The ARA hub’s independent gasoil inventories — which include diesel and heating oil — have declined by 3% coming into July. The region has imported 303,000 b/d of gasoil so far this month, a decline from 356,000 b/d imported in June, according to Vortexa data.

Bunker availability is good for prompt delivery dates in Hamburg, a trader told ENGINE. Lead times of 3–5 days are advised for optimal coverage in the port, which has remained consistent in the past few months.

Mediterranean

Bunker demand in Gibraltar has shown a slight increase from last week, yet it continues to be slow, a trader said. Availability is normal at the port, with prompt delivery dates available. A trader advised lead times of 3–5 days for optimal coverage from suppliers. 

In nearby Ceuta port, bunkering delays were reported at one of the terminals on Wednesday, with a bunker supplier reporting 4-5 hours of delay, said shipping agent Jose Salama & Co. The port has been witnessing bunker delays intermittently over the past two weeks. Dredging work is currently being carried out in the port, which is impacting bunker operations, the shipping agent told ENGINE. These dredging operations are aimed at increasing the vessel draft limits in certain areas of the port. Nine vessels were due to arrive for bunkers in Ceuta on Wednesday, up from three on Tuesday, the shipping agent added.

Bunker demand has been slow in the Canary Islands’ port of Las Palmas. All grades remain in normal supply in the port, with some suppliers offering grades for prompt delivery dates. Traders have advised lead times of 3–5 days for all bunker grades to ensure smooth coverage.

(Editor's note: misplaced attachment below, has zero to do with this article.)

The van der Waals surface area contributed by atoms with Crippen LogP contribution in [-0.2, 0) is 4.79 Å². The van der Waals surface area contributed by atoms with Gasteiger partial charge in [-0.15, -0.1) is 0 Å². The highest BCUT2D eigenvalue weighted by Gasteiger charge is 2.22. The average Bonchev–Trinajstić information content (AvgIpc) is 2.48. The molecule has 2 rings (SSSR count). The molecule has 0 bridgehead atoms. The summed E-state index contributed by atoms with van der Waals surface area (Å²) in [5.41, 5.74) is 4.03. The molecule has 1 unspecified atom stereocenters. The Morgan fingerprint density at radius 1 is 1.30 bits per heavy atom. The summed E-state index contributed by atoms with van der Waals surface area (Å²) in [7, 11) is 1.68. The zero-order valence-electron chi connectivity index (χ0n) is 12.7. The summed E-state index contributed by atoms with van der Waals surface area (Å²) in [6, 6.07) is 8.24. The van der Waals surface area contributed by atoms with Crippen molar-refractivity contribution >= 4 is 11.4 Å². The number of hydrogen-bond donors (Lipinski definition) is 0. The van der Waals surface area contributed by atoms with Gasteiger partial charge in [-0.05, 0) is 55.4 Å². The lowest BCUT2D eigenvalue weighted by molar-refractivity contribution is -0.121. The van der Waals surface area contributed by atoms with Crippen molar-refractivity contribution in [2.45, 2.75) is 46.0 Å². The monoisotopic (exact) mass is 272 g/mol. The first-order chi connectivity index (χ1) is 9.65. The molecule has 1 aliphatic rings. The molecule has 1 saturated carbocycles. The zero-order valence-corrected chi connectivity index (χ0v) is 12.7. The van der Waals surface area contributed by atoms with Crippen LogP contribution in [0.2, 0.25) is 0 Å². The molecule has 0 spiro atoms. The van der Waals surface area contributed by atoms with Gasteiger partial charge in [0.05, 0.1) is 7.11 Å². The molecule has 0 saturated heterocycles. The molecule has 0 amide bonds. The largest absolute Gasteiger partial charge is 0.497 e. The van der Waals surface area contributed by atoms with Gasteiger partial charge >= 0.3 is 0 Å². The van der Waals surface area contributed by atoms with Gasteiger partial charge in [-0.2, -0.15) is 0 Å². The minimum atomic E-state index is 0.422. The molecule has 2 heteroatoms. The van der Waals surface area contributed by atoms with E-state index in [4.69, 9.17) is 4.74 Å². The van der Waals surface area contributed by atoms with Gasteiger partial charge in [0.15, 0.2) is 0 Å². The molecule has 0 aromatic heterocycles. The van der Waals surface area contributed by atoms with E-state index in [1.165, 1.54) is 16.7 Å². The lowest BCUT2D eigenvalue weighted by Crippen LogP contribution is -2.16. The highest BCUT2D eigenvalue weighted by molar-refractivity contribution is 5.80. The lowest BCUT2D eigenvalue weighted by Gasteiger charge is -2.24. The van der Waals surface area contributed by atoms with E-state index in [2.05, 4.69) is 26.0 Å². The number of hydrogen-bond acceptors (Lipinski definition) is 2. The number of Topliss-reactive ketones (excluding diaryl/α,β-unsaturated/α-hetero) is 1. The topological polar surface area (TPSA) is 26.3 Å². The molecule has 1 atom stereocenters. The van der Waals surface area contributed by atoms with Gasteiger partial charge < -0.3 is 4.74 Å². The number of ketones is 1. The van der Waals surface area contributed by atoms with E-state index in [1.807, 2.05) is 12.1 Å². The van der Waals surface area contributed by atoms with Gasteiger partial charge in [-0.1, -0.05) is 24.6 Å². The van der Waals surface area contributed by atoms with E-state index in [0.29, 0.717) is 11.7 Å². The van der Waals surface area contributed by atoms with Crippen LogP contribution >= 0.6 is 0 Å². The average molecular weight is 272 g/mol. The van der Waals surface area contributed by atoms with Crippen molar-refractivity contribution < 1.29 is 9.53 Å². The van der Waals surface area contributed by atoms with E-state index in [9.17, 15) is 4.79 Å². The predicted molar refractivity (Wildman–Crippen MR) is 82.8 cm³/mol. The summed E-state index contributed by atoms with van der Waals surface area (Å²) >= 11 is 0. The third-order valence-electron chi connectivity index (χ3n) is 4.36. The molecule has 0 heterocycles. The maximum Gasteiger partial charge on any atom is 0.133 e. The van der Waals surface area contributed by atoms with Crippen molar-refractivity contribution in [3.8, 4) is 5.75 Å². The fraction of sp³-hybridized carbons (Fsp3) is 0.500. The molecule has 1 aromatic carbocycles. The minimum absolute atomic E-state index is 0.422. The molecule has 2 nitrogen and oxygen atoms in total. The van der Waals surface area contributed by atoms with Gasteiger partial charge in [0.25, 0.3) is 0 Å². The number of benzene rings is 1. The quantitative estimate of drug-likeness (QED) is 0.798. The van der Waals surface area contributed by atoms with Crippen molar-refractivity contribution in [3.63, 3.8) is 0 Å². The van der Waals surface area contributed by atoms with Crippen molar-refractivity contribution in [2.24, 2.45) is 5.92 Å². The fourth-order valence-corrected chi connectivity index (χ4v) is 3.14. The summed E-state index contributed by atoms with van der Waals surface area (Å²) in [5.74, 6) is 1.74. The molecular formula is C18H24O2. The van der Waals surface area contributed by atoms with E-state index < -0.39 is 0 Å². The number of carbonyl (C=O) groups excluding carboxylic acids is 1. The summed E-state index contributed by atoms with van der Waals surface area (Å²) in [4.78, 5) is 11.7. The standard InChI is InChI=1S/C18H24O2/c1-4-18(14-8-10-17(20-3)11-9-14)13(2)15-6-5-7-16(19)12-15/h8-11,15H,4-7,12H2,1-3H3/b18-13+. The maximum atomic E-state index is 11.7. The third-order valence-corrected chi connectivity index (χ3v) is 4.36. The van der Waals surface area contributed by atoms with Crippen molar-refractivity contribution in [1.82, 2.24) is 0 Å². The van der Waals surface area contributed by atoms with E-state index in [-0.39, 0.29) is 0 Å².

Demand has been low in other Mediterranean ports like Piraeus, Malta Offshore and Istanbul, a trader said.

In the Greek port of Piraeus, bunker availability across all grades is said to be normal amid low demand. A trader recommended lead times of 3–4 days for maximum coverage. The port area is expected to experience rough weather from Wednesday through Saturday, which could make bunkering more difficult.

Bunker fuel availability is normal across all grades off Malta, a trader told ENGINE. But demand remains muted in the Mediterranean port. Prompt delivery dates are available off Malta with a trader recommending lead times of 3–4 days for all grades. The weather is forecast to remain calm for the remaining days of this week to allow smooth bunkering.

Turkey’s Istanbul port has good availability across all three grades, with suppliers able to supply grades for prompt delivery dates. Lead times of 3–4 days are recommended across all grades, according to a trader. The port may experience bunkering disruptions between Wednesday and Saturday when rough weather is forecast in the area, according to a source.

Africa

LSMGO availability remains tight in South Africa’s Durban. Most suppliers can offer the grade for non-prompt delivery dates. Lead times of up to two weeks are recommended for the grade, which has remained unchanged in the past several weeks.

VLSFO is available for comparatively shorter lead times of 7–10 days in Durban and Richards Bay. Rough weather may impact bunkering in Durban on Friday, when strong wind gusts of up to 28 knots are forecast, according to a source.

In Mozambique’s Nacala, HSFO supply remains extremely tight, and demand for the grade has been low, a source told ENGINE. VLSFO and LSMGO availability is good amid steady demand.